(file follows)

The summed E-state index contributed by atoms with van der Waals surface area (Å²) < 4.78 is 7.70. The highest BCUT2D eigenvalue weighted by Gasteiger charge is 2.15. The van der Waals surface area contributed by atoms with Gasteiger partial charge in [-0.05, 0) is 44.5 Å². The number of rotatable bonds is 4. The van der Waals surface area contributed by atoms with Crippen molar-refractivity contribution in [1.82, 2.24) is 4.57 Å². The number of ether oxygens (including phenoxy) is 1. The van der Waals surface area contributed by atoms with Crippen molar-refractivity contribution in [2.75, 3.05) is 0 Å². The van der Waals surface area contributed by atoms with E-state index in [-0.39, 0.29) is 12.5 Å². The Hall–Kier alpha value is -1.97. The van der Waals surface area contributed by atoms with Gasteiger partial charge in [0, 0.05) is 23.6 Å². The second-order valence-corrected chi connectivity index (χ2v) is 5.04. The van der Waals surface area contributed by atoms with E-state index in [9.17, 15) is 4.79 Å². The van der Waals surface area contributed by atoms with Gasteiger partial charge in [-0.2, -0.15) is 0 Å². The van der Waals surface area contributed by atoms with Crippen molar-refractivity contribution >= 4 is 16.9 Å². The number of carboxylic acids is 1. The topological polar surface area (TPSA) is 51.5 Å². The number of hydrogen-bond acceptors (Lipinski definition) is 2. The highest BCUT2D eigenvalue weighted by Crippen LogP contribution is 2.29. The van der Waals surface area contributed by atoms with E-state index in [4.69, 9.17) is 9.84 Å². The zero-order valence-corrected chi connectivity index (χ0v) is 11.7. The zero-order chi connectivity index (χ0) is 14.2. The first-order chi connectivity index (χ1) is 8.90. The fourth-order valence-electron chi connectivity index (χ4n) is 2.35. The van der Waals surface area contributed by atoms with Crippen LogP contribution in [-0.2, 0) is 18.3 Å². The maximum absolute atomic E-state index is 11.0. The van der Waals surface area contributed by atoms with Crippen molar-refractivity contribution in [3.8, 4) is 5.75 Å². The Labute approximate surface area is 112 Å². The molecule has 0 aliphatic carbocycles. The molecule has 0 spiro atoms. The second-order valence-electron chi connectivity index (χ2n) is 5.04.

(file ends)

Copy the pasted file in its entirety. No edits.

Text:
The summed E-state index contributed by atoms with van der Waals surface area (Å²) < 4.78 is 7.70. The highest BCUT2D eigenvalue weighted by Gasteiger charge is 2.15. The van der Waals surface area contributed by atoms with Gasteiger partial charge in [-0.05, 0) is 44.5 Å². The number of rotatable bonds is 4. The van der Waals surface area contributed by atoms with Crippen molar-refractivity contribution in [1.82, 2.24) is 4.57 Å². The number of ether oxygens (including phenoxy) is 1. The van der Waals surface area contributed by atoms with Crippen molar-refractivity contribution in [2.75, 3.05) is 0 Å². The van der Waals surface area contributed by atoms with E-state index in [-0.39, 0.29) is 12.5 Å². The Hall–Kier alpha value is -1.97. The van der Waals surface area contributed by atoms with Gasteiger partial charge in [0, 0.05) is 23.6 Å². The second-order valence-corrected chi connectivity index (χ2v) is 5.04. The van der Waals surface area contributed by atoms with E-state index in [9.17, 15) is 4.79 Å². The van der Waals surface area contributed by atoms with Gasteiger partial charge in [-0.2, -0.15) is 0 Å². The van der Waals surface area contributed by atoms with Crippen molar-refractivity contribution >= 4 is 16.9 Å². The number of carboxylic acids is 1. The topological polar surface area (TPSA) is 51.5 Å². The number of hydrogen-bond acceptors (Lipinski definition) is 2. The highest BCUT2D eigenvalue weighted by Crippen LogP contribution is 2.29. The van der Waals surface area contributed by atoms with E-state index in [4.69, 9.17) is 9.84 Å². The zero-order valence-corrected chi connectivity index (χ0v) is 11.7. The zero-order chi connectivity index (χ0) is 14.2. The first-order chi connectivity index (χ1) is 8.90. The fourth-order valence-electron chi connectivity index (χ4n) is 2.35. The van der Waals surface area contributed by atoms with Crippen LogP contribution in [-0.2, 0) is 18.3 Å². The maximum absolute atomic E-state index is 11.0. The van der Waals surface area contributed by atoms with Crippen molar-refractivity contribution in [3.8, 4) is 5.75 Å². The Labute approximate surface area is 112 Å². The molecule has 0 aliphatic carbocycles. The molecule has 0 spiro atoms. The second-order valence-electron chi connectivity index (χ2n) is 5.04.